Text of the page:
For an exhilarating Montezuma experience, Sun Trails (northwest of Amor de Mar hotel T2642 0808), offers a canopy tour comprising nine ziplines. The trip also stops at the Tres Cascadas for a quick dip, and can inlcude kayak tours to Vivo Beach.
Meanwhile, Zuma Tours in the centre of town offer the largest range of tours in Montezuma. These include day-trips to Islas Tortuga, diving, and horseriding tours around the region, They also host guided, five-hour trips to Refugio de Vida Silvestre Curú.
While convenient, staying in the village can be noisy due to traffic and the shenanigans at Chico’s Bar.
Elsewhere, you’ll find it peaceful, with choices out on the beach, on the road that heads southwest to the Reserva Natural Absoluta Cabo Blanco, and on the sides of the steep hill about 1km above the village.
Camping is prohibited on the beach, but there are a couple of campsites on the edge of town.
Browse places to stay in Montezuma, Costa Rica.
Montezuma’s varied menus offer not just comida típica but a slew of tourist favourites, though you can still find a couple of (relatively) low-cost sodas too.
Self-caterers can stock up at Super Montezuma on the main street (daily 7am–9pm), or pick up organic produce at the Saturday morning market in the park opposite (10am–12.30pm).
If it's nightlife you're after, this centres on Chico’s Bar, where a mix of local kids and tourists guzzle from a wide choice of alcohol. At closing time (2am) people tend to adjourn to the beach for some alfresco drinking.
Find out more about eating and drinking in Costa Rica.
Other than walking, the most popular way to get around Montezuma and the surrounding area is by quad bikes/ATV rentals from vendors in the centre of the village. Rates aren't cheap, though.
In addition, Zuma tours offer a huge range of taxi and shuttle services. These include water taxis, private van services, transfers, and taxis around the country.
Beach bums could easily while away a week (or more) in Montezuma, especially if you're also up for lively night-life and fancy a spot of adventure between chilling and cocktail-sipping.
For example, you could devote a day to exploring the northern beaches, and a second day to those lying to the south. If you’re a keen surfer, you may well want to return for more waves another day.
What’s more, the jungle and trails backing both sets of beaches and coves could keep nature-lovers happy for a couple of days.
You’ll also want to allow a day to visit Cascadas de Montezuma. Add to that a boat trip to Islas Tortuga, and a horse-riding or kayaking excursion and your week will be over in a flash,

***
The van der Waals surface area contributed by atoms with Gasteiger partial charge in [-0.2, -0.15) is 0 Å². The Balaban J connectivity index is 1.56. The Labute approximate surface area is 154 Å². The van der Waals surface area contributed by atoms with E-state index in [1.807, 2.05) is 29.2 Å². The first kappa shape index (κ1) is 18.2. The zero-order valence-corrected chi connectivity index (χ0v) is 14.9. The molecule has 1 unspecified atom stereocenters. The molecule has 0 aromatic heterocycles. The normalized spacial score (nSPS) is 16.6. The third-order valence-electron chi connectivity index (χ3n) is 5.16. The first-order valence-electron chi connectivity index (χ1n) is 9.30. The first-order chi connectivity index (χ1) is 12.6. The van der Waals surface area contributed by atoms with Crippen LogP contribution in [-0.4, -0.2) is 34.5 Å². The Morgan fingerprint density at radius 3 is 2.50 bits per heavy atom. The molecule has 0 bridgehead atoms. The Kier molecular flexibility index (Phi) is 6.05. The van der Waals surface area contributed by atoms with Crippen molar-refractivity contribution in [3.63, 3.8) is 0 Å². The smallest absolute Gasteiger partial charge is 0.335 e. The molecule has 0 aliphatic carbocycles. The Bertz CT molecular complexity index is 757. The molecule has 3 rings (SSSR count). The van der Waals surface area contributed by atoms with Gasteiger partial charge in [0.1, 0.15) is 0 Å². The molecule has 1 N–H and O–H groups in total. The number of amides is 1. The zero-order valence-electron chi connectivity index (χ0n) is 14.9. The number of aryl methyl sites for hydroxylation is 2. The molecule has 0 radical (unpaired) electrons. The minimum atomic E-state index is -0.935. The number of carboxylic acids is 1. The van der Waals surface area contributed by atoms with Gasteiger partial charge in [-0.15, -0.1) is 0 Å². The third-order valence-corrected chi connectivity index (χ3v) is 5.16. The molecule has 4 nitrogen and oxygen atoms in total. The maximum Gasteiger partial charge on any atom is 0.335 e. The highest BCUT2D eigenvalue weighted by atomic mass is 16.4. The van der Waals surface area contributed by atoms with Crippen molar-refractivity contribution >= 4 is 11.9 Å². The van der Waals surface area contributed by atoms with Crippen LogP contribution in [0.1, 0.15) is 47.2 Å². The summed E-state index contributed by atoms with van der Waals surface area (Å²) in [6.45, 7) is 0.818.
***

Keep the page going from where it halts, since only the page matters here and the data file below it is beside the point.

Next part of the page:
Looking for inspiration for your trip? Check our Costa Rica itineraries, or talk to our Costa Rica experts.
During the December–May high season, Montezuma has a fun, festive vibe, with nightly performances of everything from drum troupes to fire-eaters.
This party atmosphere coincides with the dry season, which is the best time to visit Montezuma if you’re hoping to explore Las Tres Cascadas. And the reason? Flash floods can strike here during rainy season, making it hazardous. Wet season starts in May and usually tails off at the end of November, with the highest rainfall in September and October.
If you’re keen to keen to see olive ridley turtles along Refugio Nacional Mixto de Vida Silvestre Romelia, egg-laying and -hatching season is August through January.
For more on the best time to visit different destinations in Costa Rica, read our guide to when to go to Costa Rica.
Montezuma is easy to reach. Especially if you have a rental car. These are your best options to get here.
Buses stop at the dedicated area behind El Sano Banano Hotel in the centre of Montezuma. Local buses also head to Cabo Blanco and Cabuya.
Transportes Cóbano runs the Montezuma to San José buses via Cóbano, Tambor and Paquera.
For Mal País and Santa Teresa take the 10am or 2pm bus to Cóbano to connect with onward services there (departs Cóbano daily 10.30am & 2.30pm; 30min).
Destinations: Cóbano (8 daily; 30min); Paquera (for the ferry; 6 daily; 2hr); San José (daily 6.20am & 2.20pm; 5hr).
Montezuma is well-connected to Costa Rica’s tourist shuttle network, with daily departures to San José, Monteverde and Fortuna, Manuel Antonio and Dominical (all usually at 9am), plus Sámara/Tamarindo (usually 8.15am).
All local tour operators and most hotels can arrange tickets, which cost substantially more than local buses. Most hotels can book you local shuttle bus rides to Tambor and Mal País/Santa Teresa.
Taxis are available to/from Mal País/Santa Teresa and Tambor Airport.
The Zuma Tours taxi-boat from Playa Herradura, 7km north of Jacó (minibus between Herradura and Jacó included), is by far the quickest way of getting between Montezuma and the Central Pacific (1hr). Boats depart Herradura daily at 10am and depart Montezuma beach daily at 8.30am.
For more transportation tips, read our guide to getting around Costa Rica.
Looking for more inspiration? Read up on the best things to do in Costa Rica, and get yourself a copy of The Rough Guide to Costa Rica.
Our Costa Rica travel tips will also help you plan your trip. Not keen on planning? You'll love our customisable Costa Rica itineraries.